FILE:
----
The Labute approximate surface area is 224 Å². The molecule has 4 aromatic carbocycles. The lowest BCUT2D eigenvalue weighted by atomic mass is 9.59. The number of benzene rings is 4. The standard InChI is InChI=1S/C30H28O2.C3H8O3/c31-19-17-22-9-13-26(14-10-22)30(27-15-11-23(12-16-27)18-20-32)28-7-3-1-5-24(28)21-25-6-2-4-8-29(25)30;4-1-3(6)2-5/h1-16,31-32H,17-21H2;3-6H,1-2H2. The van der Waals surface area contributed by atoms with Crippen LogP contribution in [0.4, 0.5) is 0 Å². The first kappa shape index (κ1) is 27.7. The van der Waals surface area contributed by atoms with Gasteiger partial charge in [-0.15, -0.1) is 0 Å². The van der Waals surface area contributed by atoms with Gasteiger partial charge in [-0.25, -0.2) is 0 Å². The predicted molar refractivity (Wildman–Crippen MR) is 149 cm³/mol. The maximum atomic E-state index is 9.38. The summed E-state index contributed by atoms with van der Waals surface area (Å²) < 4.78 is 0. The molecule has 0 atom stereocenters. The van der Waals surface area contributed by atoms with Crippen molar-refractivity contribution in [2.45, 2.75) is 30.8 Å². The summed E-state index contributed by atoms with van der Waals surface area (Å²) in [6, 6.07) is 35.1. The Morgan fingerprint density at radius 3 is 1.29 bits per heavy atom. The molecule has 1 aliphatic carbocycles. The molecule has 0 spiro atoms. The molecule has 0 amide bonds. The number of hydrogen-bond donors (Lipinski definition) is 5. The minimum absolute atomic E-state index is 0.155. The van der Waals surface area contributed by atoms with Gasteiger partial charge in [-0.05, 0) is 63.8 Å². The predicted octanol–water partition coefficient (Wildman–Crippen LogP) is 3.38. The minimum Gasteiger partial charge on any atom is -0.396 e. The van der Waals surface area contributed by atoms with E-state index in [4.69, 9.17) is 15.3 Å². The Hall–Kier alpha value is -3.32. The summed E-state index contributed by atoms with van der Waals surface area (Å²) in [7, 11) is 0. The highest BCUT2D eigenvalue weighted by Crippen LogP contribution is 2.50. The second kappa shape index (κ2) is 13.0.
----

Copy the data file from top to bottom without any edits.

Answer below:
The Labute approximate surface area is 224 Å². The molecule has 4 aromatic carbocycles. The lowest BCUT2D eigenvalue weighted by atomic mass is 9.59. The number of benzene rings is 4. The standard InChI is InChI=1S/C30H28O2.C3H8O3/c31-19-17-22-9-13-26(14-10-22)30(27-15-11-23(12-16-27)18-20-32)28-7-3-1-5-24(28)21-25-6-2-4-8-29(25)30;4-1-3(6)2-5/h1-16,31-32H,17-21H2;3-6H,1-2H2. The van der Waals surface area contributed by atoms with Crippen LogP contribution in [0.4, 0.5) is 0 Å². The first kappa shape index (κ1) is 27.7. The van der Waals surface area contributed by atoms with Gasteiger partial charge in [-0.15, -0.1) is 0 Å². The van der Waals surface area contributed by atoms with Gasteiger partial charge in [-0.25, -0.2) is 0 Å². The predicted molar refractivity (Wildman–Crippen MR) is 149 cm³/mol. The maximum atomic E-state index is 9.38. The summed E-state index contributed by atoms with van der Waals surface area (Å²) < 4.78 is 0. The molecule has 0 atom stereocenters. The van der Waals surface area contributed by atoms with Crippen molar-refractivity contribution in [2.45, 2.75) is 30.8 Å². The summed E-state index contributed by atoms with van der Waals surface area (Å²) in [6, 6.07) is 35.1. The Morgan fingerprint density at radius 3 is 1.29 bits per heavy atom. The molecule has 1 aliphatic carbocycles. The molecule has 0 spiro atoms. The molecule has 0 amide bonds. The number of hydrogen-bond donors (Lipinski definition) is 5. The minimum absolute atomic E-state index is 0.155. The van der Waals surface area contributed by atoms with Gasteiger partial charge in [-0.05, 0) is 63.8 Å². The predicted octanol–water partition coefficient (Wildman–Crippen LogP) is 3.38. The minimum Gasteiger partial charge on any atom is -0.396 e. The van der Waals surface area contributed by atoms with E-state index in [4.69, 9.17) is 15.3 Å². The Hall–Kier alpha value is -3.32. The summed E-state index contributed by atoms with van der Waals surface area (Å²) in [7, 11) is 0. The highest BCUT2D eigenvalue weighted by Crippen LogP contribution is 2.50. The second kappa shape index (κ2) is 13.0.